Saturday, October 26, 2013

gratitude

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I met Bryan (I call him B) in February 1997 and we were married in 2001. Marrying him was one of the best decision I’ve made. I always joked that I was chronically single when I met him, so it wasn’t an easy decision for me. He is the best husband, dad, son, brother, uncle and friend anyone could ever have. When I say things like that people tell me that I’m also a good person but I gotta tell ya, I am second rate in comparison to him.

We’ve kinda had an agreement since the beginning that we would love each other without one trying to change the other. I’m sure there are a lot of things that we could change about ourselves to better our life because we are not perfect people. The point is we don’t spend our lives focusing on lack. We have immense gratitude for what we have with each other. I never take it for granted and I don’t think that he does either. When I think of us together I could almost cry blood from my eyes just feeling how sacred the space is that we hold between us. It feels that deep.

People tell us all the time that we are suppose to argue and that it’s not normal that we don’t. We laugh at that when we are alone because we know how much easier our life is because we don’t argue. We have somehow discovered a way to keep our life less complicated by allowing each other to be exactly who we are and arguing does not fit into that.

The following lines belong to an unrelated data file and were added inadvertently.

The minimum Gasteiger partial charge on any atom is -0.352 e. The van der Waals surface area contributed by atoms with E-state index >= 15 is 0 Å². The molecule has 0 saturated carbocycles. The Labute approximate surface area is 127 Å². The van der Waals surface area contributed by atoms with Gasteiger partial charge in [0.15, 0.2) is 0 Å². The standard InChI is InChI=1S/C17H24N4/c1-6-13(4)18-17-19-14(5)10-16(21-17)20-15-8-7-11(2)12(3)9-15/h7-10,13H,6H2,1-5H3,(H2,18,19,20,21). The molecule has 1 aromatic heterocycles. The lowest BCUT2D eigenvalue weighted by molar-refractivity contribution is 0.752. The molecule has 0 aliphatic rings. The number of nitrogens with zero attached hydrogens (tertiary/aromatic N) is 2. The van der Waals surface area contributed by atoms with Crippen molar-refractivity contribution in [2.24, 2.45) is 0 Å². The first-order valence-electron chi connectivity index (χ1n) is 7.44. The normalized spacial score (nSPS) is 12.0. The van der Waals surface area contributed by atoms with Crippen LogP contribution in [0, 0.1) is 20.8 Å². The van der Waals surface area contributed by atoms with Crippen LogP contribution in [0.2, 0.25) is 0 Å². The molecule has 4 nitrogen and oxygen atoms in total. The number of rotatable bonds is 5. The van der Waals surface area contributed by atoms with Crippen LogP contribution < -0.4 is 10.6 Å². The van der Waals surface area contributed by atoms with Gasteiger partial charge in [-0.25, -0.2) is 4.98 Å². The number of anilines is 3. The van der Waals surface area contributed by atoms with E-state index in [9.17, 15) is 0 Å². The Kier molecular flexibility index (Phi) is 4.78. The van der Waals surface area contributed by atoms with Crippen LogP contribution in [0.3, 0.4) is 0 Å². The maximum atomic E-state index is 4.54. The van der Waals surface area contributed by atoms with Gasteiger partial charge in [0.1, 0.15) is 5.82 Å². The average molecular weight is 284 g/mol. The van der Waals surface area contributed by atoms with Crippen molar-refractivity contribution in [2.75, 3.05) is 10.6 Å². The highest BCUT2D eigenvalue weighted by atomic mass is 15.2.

We have changed a lot over the years. Most of the big changes came about because we are accepting of one another. Speaking for myself I can say my biggest change has been how accepting I’ve become and that came as a direct result of B loving me just like I am. I’ve never felt so safe to just be me. I think he would say the same thing if you ask him.

You cannot change anyone. Trying to change someone makes them hold tighter to the thing you are trying to change. People almost automatically go into defense mode when you try to strip away part of who they are, thereby strengthening their grasp to that element you want to change. Unless a person is doing harm to their self or another person, why would you want to change them? Loving a person unconditionally will have the most profound effect in regard to making someone a better person. I might suggest when you feel yourself wanting to change/correct someone, maybe resist the urge and do something nice for them instead. Rub their feet, buy them a gift or bake them a cake. When they ask why you are doing it (and they will if they are used to criticism) tell them, “Because I love you just the way you are.” If you do this a few times and it doesn’t change your life, I’ll bake YOU a cake.
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